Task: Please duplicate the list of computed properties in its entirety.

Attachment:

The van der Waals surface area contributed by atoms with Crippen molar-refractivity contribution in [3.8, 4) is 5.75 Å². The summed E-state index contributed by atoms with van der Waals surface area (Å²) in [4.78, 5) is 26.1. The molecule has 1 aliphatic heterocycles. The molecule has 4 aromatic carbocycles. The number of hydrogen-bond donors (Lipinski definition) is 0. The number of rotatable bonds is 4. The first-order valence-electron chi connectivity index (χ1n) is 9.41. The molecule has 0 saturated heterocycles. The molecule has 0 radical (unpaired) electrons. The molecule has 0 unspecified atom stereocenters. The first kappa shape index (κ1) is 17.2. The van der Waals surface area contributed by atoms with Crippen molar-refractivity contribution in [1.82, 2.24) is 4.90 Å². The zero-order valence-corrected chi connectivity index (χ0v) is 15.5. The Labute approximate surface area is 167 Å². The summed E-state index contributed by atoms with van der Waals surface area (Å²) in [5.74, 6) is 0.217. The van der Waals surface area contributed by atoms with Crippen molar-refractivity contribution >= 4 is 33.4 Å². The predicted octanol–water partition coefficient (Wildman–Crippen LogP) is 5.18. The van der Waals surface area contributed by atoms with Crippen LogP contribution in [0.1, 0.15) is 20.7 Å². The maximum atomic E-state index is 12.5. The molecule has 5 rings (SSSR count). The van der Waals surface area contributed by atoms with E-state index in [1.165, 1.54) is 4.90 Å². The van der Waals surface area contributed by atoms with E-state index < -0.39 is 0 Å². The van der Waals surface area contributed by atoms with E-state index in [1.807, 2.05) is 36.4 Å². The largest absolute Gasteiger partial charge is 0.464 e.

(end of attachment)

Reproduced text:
The van der Waals surface area contributed by atoms with Crippen molar-refractivity contribution in [3.8, 4) is 5.75 Å². The summed E-state index contributed by atoms with van der Waals surface area (Å²) in [4.78, 5) is 26.1. The molecule has 1 aliphatic heterocycles. The molecule has 4 aromatic carbocycles. The number of hydrogen-bond donors (Lipinski definition) is 0. The number of rotatable bonds is 4. The first-order valence-electron chi connectivity index (χ1n) is 9.41. The molecule has 0 saturated heterocycles. The molecule has 0 radical (unpaired) electrons. The molecule has 0 unspecified atom stereocenters. The first kappa shape index (κ1) is 17.2. The van der Waals surface area contributed by atoms with Crippen molar-refractivity contribution in [1.82, 2.24) is 4.90 Å². The zero-order valence-corrected chi connectivity index (χ0v) is 15.5. The Labute approximate surface area is 167 Å². The summed E-state index contributed by atoms with van der Waals surface area (Å²) in [5.74, 6) is 0.217. The van der Waals surface area contributed by atoms with Crippen molar-refractivity contribution >= 4 is 33.4 Å². The predicted octanol–water partition coefficient (Wildman–Crippen LogP) is 5.18. The van der Waals surface area contributed by atoms with Crippen LogP contribution in [0.1, 0.15) is 20.7 Å². The maximum atomic E-state index is 12.5. The molecule has 5 rings (SSSR count). The van der Waals surface area contributed by atoms with E-state index in [1.165, 1.54) is 4.90 Å². The van der Waals surface area contributed by atoms with E-state index < -0.39 is 0 Å². The van der Waals surface area contributed by atoms with E-state index in [1.807, 2.05) is 36.4 Å². The largest absolute Gasteiger partial charge is 0.464 e.